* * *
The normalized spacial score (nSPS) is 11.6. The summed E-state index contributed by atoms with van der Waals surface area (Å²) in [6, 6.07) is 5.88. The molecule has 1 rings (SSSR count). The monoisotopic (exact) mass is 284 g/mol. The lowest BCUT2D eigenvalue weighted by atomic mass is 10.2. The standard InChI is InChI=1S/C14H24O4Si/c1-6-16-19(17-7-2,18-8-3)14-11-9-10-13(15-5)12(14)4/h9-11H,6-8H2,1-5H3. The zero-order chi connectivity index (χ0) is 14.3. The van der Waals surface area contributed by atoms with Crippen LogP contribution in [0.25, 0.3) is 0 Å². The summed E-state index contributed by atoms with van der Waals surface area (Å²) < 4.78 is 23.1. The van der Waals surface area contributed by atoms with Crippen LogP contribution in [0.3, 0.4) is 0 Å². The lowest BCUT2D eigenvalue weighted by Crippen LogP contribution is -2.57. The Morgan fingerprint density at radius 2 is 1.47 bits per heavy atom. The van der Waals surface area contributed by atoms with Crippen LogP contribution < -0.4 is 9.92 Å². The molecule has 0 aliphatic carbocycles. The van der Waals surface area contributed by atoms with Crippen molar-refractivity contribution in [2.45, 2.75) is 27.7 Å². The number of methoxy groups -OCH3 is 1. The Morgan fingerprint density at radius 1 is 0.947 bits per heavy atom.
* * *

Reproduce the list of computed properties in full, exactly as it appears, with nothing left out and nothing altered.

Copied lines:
The normalized spacial score (nSPS) is 11.6. The summed E-state index contributed by atoms with van der Waals surface area (Å²) in [6, 6.07) is 5.88. The molecule has 1 rings (SSSR count). The monoisotopic (exact) mass is 284 g/mol. The lowest BCUT2D eigenvalue weighted by atomic mass is 10.2. The standard InChI is InChI=1S/C14H24O4Si/c1-6-16-19(17-7-2,18-8-3)14-11-9-10-13(15-5)12(14)4/h9-11H,6-8H2,1-5H3. The zero-order chi connectivity index (χ0) is 14.3. The van der Waals surface area contributed by atoms with Crippen LogP contribution in [0.25, 0.3) is 0 Å². The summed E-state index contributed by atoms with van der Waals surface area (Å²) < 4.78 is 23.1. The van der Waals surface area contributed by atoms with Crippen LogP contribution in [0.3, 0.4) is 0 Å². The lowest BCUT2D eigenvalue weighted by Crippen LogP contribution is -2.57. The Morgan fingerprint density at radius 2 is 1.47 bits per heavy atom. The van der Waals surface area contributed by atoms with Crippen LogP contribution < -0.4 is 9.92 Å². The molecule has 0 aliphatic carbocycles. The van der Waals surface area contributed by atoms with Crippen molar-refractivity contribution in [2.45, 2.75) is 27.7 Å². The number of methoxy groups -OCH3 is 1. The Morgan fingerprint density at radius 1 is 0.947 bits per heavy atom.